The Times They Are A-Changin'
The quality of affordable electronic equipment has improved a lot over the last several years, and there's quite a bit of new technology out there that might enhance your enjoyment in watching movies at home. But before you spend your hard-earned money, you need to have some idea of what you're getting into. So let's take a look at where technology is today and get a little perspective by seeing where it's been in the past.
VHS: A Technology Fading Into Obsolescence
Videotapes. You once saw them for sale everywhere. On the Web, at the drugstore, at the Wal-Mart, even at the grocery store. And there were countless places where you could rent videotapes, from chain stores to Web sites to mom-and-pop operations. VHS videotape is a technology that during the last two decades of the 20th century provided an enormously popular way of watching prerecorded movies at home. Studios would release movies recorded on magnetic tape, then consumers could play those tapes using a device known as a VCR, which would be connected to a TV set. However, DVD offers video and audio quality superior to that of VHS, and after the introduction of DVD in the late 1990s, VHS began to die out. In late 2006, major studios stopped putting out movies on VHS tapes because they were no longer profitable. But keep in mind that there are still thousands of older movies available on VHS tapes that have never been released on DVD.
DVD: A Still-Robust Technology Facing Competition From Blu-ray
DVD stands for Digital Versatile Disc, which is a disc 12 centimeters (approximately 4 3/4 inches) in diameter that is used to store data, including video and audio. A DVD looks like a music CD, but has six or seven times the storage capacity, enough to hold a feature film. DVDs containing movies began being released in 1997, and because the video and audio quality is superior to that of VHS tapes, consumers quickly came to prefer the new medium. The most popular way to watch a movie that has been prerecorded on a DVD is on the screen of a TV set which has been connected to a special device known as a DVD player. Another way to watch a movie on DVD is to use a computer that has a DVD drive. In addition, there are small portable devices capable of playing DVDs.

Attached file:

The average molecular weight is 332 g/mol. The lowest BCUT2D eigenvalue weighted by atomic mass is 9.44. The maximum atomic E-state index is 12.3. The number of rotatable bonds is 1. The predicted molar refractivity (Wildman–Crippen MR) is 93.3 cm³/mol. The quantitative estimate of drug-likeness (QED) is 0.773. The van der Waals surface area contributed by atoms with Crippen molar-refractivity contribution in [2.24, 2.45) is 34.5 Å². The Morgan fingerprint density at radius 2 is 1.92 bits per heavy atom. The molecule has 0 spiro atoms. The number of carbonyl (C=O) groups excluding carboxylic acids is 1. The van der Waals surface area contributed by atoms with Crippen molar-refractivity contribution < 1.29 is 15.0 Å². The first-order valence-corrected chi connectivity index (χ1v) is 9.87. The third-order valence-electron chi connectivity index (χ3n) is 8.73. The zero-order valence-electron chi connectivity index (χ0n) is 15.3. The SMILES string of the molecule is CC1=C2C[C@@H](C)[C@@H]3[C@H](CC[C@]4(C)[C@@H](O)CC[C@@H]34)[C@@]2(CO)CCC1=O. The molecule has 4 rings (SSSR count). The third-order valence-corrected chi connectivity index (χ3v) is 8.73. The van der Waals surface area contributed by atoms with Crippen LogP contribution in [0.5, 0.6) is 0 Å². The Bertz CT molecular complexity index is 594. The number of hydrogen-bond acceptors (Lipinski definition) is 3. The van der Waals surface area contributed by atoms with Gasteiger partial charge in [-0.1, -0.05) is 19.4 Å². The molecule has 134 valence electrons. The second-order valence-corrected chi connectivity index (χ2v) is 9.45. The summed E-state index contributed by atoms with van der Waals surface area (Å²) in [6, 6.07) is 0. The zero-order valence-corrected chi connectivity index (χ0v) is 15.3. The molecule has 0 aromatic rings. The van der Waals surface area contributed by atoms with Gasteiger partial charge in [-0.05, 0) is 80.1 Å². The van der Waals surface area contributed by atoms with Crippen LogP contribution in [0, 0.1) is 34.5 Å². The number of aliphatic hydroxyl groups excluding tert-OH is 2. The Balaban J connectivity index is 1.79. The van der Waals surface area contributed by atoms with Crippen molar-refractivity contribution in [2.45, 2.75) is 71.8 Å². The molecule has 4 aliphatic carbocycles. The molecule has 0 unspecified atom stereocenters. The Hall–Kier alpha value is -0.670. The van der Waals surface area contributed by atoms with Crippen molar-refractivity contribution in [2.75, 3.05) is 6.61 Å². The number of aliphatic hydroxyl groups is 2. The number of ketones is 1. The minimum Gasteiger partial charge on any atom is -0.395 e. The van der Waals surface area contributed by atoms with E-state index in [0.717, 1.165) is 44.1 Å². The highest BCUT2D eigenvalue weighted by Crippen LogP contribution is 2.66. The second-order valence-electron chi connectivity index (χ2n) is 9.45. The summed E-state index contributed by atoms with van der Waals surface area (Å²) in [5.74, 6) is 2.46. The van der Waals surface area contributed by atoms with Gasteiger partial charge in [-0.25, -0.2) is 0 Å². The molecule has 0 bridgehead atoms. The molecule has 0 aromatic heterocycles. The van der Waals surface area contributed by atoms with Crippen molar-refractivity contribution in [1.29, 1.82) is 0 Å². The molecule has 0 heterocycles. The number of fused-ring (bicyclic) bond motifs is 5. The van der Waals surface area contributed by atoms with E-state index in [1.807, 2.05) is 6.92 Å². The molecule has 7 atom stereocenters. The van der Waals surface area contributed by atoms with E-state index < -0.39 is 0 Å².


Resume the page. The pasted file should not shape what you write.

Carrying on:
But DVD is facing competition from Blu-ray, although for now the number of titles available on Blu-ray Disc is limited. At present, consumers are taking it slow in migrating to hi-def, and many are satisfied with the way their traditional DVD player works. As more consumers purchase TV sets with larger screens, this situation could change.
Blu-ray is a technology permitting an optical disc to contain five times as much data as a traditional DVD, which means that a movie stored on a Blu-ray disc can be shown with a sharper, more detailed picture. In 2006 movies began being released on Blu-ray discs, but they can't be played on traditional DVD players. To watch a Blu-ray disc, you'll need either a Blu-ray player or a PlayStation model capable of handling the Blu-ray format. Also, to get the full benefit of Blu-ray, you'll need to watch the movie on an HDTV with a fairly large screen.
Of Historical Interest: HD DVD, Laserdisc and Betamax
Movies began being released on HD DVDs in 2006. These movies had a sharper, more detailed picture than those on traditional DVDs, and the video and audio quality of HD DVD was about the same as that of Blu-ray. However, HD DVD and Blu-ray were incompatible with each other, and consumer preference for Blu-ray drove HD DVD out of the marketplace in 2008.
Laserdisc was a technology used mainly in the 1980s and '90s for watching movies prerecorded on optical discs 30 cm (approximately 11 3/4 inches) in diameter. Laserdisc offered better picture quality than videotape, and the discs could also contain supplemental material such as an audio track that could be used for commentary by a director or a scholar. However, Laserdisc players and media were relatively high-priced, and only a small percentage of households ever used the technology. When DVD came along in 1997, it quickly became obvious that the new technology was equal or superior to Laserdisc in every important way. The last movies on Laserdisc were released in the year 2000.
Betamax was a technology used in the 1970s and '80s for watching movies prerecorded on magnetic tape. The tapes were played using a videocassette recorder connected to a TV set. However, there was a competing technology, VHS, which provided essentially the same functionality as Betamax, and the two technologies were incompatible with each other. For several years the studios released movies on both Betamax and VHS tapes, but it turned out VHS eventually became so dominant in the marketplace that Betamax died out.